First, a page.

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Addressing Bias in Prehospital Pain Management: A Call to EMS Educators

by  Public Safety Group     Feb 7, 2024
woman_of_color_with_paramedics

Pain management is a critical aspect of emergency medical services (EMS) education. However, there are significant disparities in how pain is managed among EMS clinicians. These disparities have a profound impact on patient outcomes and overall quality of care. Recent studies have shown that certain demographic factors, such as race, gender, and socioeconomic status, play a role in these disparities.

Public Safety Group sat down with Kim McKenna, PhD, CEN, RN, EMT-P, co-author of Sanders’ Paramedic Textbook, Sixth Edition, to discuss why bias occurs when it comes to prehospital pain management, and how EMS educators can address these biases in the classroom.

Identifying the Factors Contributing to Disparities in Pain Management

Research has demonstrated that women and people of color are more likely to receive inadequate pain management compared to their counterparts, McKenna says. This suggests that unconscious biases and stereotypes may contribute to these disparities. It is crucial for EMS educators to understand the impact of these disparities in order to address them effectively.

“We know that in healthcare, things haven’t always been socially equitable,” McKenna says. “There’s an emerging body of research that shows that patients who are not white are not getting the same care as other patients.”

Several studies have highlighted the factors that play a role in the disparities observed. One study found that black patients were 60 percent less likely than white patients to receive pain medicine.

“If we don’t give them pain medicine in the pre-hospital setting, the mean time that they’re going to get analgesia in the ER is about 60 minutes,” McKenna says.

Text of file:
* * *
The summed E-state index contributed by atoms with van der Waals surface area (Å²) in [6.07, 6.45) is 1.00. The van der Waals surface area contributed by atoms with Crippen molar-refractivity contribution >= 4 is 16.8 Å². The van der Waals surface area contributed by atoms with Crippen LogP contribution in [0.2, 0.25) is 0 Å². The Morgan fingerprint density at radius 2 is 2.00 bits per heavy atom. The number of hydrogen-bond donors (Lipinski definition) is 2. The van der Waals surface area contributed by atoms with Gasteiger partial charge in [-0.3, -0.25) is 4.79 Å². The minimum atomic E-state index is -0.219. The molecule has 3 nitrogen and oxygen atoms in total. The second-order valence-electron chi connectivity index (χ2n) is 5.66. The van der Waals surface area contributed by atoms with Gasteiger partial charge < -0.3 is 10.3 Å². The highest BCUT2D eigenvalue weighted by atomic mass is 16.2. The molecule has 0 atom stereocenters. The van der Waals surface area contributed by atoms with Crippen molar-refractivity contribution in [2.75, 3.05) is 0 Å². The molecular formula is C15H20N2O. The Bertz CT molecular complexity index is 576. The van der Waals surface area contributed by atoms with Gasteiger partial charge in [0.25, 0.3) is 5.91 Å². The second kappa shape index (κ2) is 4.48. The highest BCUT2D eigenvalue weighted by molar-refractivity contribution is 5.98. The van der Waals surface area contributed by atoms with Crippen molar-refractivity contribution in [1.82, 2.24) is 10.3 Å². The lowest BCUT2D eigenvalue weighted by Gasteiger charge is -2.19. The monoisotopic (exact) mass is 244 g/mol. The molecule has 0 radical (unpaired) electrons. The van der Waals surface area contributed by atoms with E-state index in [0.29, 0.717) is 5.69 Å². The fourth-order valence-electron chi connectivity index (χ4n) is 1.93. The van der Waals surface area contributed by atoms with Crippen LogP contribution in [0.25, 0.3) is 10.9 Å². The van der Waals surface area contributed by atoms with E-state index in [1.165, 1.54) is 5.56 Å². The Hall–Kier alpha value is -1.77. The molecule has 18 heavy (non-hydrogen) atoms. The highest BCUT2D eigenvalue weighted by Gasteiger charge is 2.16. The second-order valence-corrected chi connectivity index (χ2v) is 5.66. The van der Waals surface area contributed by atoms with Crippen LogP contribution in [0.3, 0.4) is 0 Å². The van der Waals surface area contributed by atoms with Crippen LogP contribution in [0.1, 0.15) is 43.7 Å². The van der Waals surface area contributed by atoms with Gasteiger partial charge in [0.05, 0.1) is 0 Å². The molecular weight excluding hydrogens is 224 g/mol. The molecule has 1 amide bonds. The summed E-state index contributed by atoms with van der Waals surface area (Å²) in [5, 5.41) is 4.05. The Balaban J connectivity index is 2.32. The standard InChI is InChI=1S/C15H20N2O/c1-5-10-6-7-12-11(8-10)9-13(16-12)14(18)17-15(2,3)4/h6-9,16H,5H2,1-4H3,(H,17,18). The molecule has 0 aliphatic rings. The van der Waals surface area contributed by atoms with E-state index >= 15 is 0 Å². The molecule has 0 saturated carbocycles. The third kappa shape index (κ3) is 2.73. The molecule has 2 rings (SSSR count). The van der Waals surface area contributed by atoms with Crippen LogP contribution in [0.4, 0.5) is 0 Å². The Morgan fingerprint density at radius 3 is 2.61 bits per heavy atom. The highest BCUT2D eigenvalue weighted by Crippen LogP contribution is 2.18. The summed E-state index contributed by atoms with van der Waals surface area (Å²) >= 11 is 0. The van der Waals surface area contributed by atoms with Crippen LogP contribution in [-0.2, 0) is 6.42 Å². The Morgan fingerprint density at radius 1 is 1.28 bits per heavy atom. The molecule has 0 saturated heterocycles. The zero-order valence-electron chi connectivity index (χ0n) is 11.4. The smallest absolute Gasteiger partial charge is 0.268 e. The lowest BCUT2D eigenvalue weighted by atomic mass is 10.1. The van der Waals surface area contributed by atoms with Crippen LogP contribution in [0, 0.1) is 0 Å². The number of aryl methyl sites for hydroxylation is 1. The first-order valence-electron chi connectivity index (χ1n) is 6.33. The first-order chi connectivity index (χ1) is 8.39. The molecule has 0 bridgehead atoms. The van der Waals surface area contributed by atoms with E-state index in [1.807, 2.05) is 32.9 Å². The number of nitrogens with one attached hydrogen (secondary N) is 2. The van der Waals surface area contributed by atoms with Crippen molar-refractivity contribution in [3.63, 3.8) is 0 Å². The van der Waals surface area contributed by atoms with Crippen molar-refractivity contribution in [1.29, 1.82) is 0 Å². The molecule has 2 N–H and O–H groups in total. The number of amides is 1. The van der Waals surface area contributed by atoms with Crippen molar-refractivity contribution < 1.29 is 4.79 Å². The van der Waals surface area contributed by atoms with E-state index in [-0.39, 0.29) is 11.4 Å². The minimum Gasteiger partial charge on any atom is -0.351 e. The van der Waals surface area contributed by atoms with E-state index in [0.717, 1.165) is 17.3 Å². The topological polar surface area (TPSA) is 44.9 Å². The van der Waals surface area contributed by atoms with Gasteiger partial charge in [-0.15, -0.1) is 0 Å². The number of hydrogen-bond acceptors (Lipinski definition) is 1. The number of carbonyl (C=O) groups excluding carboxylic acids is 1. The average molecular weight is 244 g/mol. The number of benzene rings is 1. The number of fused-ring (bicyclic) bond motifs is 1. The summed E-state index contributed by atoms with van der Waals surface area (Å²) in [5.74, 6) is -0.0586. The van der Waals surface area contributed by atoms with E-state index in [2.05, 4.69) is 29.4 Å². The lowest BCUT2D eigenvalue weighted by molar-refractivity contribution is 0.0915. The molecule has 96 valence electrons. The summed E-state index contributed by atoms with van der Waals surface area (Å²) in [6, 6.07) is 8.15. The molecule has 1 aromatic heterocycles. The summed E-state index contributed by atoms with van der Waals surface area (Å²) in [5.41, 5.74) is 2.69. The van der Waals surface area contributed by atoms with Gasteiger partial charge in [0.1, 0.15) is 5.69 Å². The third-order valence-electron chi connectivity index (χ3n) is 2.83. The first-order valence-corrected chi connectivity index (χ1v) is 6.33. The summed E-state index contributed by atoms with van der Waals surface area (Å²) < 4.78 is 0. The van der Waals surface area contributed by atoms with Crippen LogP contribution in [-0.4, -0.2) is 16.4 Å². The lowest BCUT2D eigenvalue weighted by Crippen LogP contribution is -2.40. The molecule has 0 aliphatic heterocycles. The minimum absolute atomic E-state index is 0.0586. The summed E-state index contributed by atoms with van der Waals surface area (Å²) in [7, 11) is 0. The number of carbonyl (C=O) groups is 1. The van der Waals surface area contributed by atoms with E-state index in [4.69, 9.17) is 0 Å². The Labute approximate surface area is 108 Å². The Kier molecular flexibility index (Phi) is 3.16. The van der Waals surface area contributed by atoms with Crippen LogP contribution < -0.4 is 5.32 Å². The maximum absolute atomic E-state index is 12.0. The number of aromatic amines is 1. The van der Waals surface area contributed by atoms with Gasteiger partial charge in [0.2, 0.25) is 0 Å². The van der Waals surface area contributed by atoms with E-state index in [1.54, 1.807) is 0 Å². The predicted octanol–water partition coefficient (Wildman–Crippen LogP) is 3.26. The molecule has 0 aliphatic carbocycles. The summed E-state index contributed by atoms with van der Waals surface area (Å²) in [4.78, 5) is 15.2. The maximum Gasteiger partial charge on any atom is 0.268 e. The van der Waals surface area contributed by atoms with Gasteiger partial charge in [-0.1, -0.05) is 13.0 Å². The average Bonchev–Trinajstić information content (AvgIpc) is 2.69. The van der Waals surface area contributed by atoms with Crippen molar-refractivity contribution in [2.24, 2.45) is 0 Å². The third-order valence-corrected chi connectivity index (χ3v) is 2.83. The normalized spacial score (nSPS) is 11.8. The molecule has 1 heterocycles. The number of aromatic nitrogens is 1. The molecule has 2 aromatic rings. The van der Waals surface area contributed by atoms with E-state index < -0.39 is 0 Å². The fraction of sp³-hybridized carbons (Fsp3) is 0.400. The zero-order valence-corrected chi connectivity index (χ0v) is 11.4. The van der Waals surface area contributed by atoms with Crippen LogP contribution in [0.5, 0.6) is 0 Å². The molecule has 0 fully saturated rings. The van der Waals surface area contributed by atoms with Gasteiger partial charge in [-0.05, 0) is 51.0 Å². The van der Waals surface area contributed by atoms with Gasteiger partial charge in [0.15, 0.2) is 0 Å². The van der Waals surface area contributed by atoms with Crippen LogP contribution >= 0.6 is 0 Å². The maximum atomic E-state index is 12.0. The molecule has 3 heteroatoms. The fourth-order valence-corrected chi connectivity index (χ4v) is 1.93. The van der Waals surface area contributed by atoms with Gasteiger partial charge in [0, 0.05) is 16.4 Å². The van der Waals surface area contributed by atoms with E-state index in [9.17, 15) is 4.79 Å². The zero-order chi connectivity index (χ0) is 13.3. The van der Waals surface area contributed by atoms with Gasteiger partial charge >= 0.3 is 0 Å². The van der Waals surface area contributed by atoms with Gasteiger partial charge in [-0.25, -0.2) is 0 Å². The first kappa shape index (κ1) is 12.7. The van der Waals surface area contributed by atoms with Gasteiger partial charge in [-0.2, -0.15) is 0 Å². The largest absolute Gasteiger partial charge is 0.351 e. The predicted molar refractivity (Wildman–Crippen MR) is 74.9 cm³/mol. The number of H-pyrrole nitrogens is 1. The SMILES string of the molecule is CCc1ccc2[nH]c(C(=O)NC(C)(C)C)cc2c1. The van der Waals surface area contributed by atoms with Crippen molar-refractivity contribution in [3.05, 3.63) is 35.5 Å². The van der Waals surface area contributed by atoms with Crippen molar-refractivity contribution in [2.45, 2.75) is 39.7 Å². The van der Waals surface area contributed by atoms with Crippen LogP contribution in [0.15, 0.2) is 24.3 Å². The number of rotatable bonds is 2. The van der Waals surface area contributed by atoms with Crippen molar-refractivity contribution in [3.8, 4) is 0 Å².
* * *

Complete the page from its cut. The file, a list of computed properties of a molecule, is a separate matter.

McKenna says it is not uncommon for EMS personnel to defer responsibility for pain management to the ER. “That’s really not good patient care,” she adds.

The Role of EMS Educators in Addressing Pain Management Disparities

EMS educators have the power to influence future EMS practitioners and shape their understanding of equitable pain management. By incorporating education on disparities, unconscious biases, and cultural competency into EMS training programs, educators can empower students to provide equitable pain management to all patients, McKenna says.

“We all have bias, it’s as natural as breathing,” McKenna says. “It’s very important to recognize these biases and not let it interfere with patient care.”

In addition to recognizing biases, McKenna says that it’s important for educators to teach EMS learners that bias may be happening even when they are not leading a response call.

“They need to learn how to speak up,” she says. “How to have those difficult conversations when they see it might be interfering with the care of a patient.”

One area where educators can be proactive in the classroom is setting up appropriate scenarios and simulations, McKenna says. McKenna calls this the “hidden curriculum.”

“Who are your patients? How are you portraying patients?” she says. “Hopefully you have manikins with different skin colors. Hopefully you have live simulated patients you can use that are not all white, that maybe speak another language.”